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Outpatient rehabilitation of severe protein energy malnutrition (PEM)

Yayah Kasbandiah Husaini, Zein Sulaeman, Sri Mulyati Basuki, and Darwin Karyadi
Nutrition Research and Development Centre, Ministry of Health, Bogor, Indonesia

Paul Matulessy
Nutrition Department, Medical Faculty, University of Indonesia

Paediatric Department, Medical Faculty, University of Indonesia


Protein energy malnutrition {PEM) is still a major public health problem in Indonesia. Approximately 25 to 30 per cent of children have mild or moderate PEM and 1 to 3 per cent are severe [11] . The mortality rate from severe PEM without hospitalization is about 50 per cent, but with hospital treatment it can be reduced by 10 to 30 per cent depending on the severity of the case and quality of the hospital facilities [2].

Because of the limitations imposed by socio-economic conditions and the inadequacy of hospital services, children with severe PEM are usually not hospitalized. This article reports on an unconventional method of treating children with severe PEM as outpatients at a nutrition clinic, emphasizing nutrition guidelines and education for the children's mothers.


One hundred and eight children suffering from third degree malnutrition who were outpatients at the Nutrition Clinic of the Nutrition Research and Development Centre in Bogor served as subjects for the study. Most of these children had been referred from community health centres surrounding Bogor, West Java.

Seventy-two children had nutritional marasmus with muscle-wasting, loss of subcutaneous fat, and a body weight of less than 60 per cent of the normal national standard weight for age. Five children had kwashiorkor with oedema, hair changes, and other typical symptoms of the disease, and a body weight 60 to 89 per cent of the standard weights for their ages. A marasmic-kwashiorkor group was composed of 31 children presenting with combined clinical features of marasmus and kwashiorkor and body weights below 60 per cent of the standard weight for age. Approximately 80 per cent of the marasmic cases were aged 6 to 29 months, while all the kwashiorkor cases were 18 to 29 months old. Children with marasmic-kwashiorkor were distributed fairly evenly over the age range of 6 to 36 months. The anthropometric standards used were obtained from the Directorate of Nutrition, Ministry of Health, and were slightly modified versions of the Harvard standards [3].

Supported by a grant from the second year (1981-1982} of the Third National Five-Year Plan, Ministry of Health, Republic Of Indonesia

The mothers and their children were asked to visit the clinic at least 12 times during the course of the study: weekly during the first month, biweekly from the second to the fourth month, and monthly during the fifth and the sixth months.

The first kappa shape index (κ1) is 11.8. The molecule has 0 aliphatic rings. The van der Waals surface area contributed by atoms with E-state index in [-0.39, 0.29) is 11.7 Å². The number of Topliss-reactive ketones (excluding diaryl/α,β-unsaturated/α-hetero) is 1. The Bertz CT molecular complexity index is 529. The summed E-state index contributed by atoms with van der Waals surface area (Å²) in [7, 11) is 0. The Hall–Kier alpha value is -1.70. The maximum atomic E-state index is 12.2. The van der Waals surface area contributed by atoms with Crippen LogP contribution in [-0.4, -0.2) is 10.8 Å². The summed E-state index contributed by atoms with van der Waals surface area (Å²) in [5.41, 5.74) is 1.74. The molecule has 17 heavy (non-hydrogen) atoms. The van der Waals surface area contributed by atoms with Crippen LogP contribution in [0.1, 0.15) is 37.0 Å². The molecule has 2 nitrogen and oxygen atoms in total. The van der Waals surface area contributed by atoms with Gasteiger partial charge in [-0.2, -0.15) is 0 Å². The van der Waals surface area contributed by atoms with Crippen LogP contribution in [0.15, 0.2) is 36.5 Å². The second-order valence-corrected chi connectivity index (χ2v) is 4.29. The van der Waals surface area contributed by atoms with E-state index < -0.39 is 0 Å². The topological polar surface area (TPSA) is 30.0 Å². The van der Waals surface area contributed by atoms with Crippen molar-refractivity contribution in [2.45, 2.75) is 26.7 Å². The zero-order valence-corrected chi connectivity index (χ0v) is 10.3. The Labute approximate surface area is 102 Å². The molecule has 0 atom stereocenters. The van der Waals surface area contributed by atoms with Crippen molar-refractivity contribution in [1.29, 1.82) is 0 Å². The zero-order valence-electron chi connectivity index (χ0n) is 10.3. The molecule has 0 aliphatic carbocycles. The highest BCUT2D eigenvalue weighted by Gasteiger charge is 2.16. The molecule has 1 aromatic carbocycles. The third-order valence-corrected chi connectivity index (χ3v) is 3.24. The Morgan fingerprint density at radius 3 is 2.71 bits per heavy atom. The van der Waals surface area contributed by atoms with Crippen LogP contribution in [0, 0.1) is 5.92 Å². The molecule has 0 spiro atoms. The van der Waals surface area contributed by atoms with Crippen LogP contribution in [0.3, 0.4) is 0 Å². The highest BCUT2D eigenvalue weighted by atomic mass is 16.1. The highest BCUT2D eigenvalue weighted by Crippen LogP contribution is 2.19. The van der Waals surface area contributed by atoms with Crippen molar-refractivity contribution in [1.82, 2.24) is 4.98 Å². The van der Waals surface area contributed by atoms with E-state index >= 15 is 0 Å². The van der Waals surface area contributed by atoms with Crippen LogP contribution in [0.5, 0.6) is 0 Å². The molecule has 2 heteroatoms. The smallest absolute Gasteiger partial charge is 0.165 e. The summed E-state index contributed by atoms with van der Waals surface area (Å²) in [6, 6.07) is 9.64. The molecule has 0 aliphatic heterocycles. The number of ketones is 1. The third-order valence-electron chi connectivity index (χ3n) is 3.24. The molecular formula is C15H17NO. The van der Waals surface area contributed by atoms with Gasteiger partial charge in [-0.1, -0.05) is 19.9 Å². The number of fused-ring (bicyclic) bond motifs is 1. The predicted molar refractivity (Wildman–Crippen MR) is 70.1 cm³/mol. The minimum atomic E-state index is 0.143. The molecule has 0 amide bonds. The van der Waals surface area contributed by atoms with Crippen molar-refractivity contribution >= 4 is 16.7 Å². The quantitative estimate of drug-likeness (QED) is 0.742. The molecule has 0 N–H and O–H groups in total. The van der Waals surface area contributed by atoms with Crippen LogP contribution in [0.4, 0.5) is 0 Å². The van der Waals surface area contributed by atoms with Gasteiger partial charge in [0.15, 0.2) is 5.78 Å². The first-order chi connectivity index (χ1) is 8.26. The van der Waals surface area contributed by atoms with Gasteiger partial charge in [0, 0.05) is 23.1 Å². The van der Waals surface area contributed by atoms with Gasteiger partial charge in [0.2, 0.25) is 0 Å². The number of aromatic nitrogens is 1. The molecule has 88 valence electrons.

At the clinic, medical care was given to the subjects by a physician. While the child was being treated, the mothers were given nutrition guidance by nutritionists concerning appropriate feeding and care of their children, and they were encouraged to give them skimmed milk. Before additional nutrition counselling was given at subsequent visits, the mothers were asked about their experiences in feeding their children at home, including the children's reactions to the foods, and about any signs of improvement in their conditions.

Home visits were carried out by nutritionists or midwives in the first, sixth, tenth, sixteenth, and twentieth weeks of the study. During the visits, dietary information was collected, and nutritional practices at home, including child feeding child care, sanitation, and food hygiene, were observed. The health of the children was also observed by the field workers.

Dietary surveys were carried out for all children at the beginning of the intervention. The mothers were asked to report all food consumed by the child the previous day. Only data referring to the 24 hours prior to the interview were used in this report. An estimate of the nutrients consumed by the child was obtained by use of the food consumption tables developed by the Directorate of Nutrition, Ministry of Health [4].

The weight and height of all children were measured during clinic visits. The children were weighed unclothed with a Detecto scale, and heights were measured with a microtoise, using techniques similar to those described by Jelliffe [5].

Biochemical analyses were performed at the beginning and end of the treatments. Four to five ml of blood was taken from each child by finger-prick directly into capillary tubes. Haemoglobin and haematocrit tests were performed at the clinic. The haemoglobin was determined using cyan methemoglobin method, and haematocrit was estimated using the standard micro centrifuge method. The serum protein was evaluated by the Biuret method, and serum albumin by the bromcresol green method [6]. Serum vitamin A analysis was carried out using the method described by Neeld and Pearson [7].

TABLE 1. Nutritional classifications of children with severe PEM

  Severe PEM  
Marasmus Kwashiorkor Marasmic
6 4 - - 4
6-11 13 - 2 15
12-17 17 - 8 25
18-23 15 2 3 20
24-29 13 3 8 24
30-35 4 - 4 8
36 6 - 6 12
Total 72 5 31 108

Group means, standard deviations (SD), t-values, and chi-squares were calculated for the anthropometric and biochemical measurements.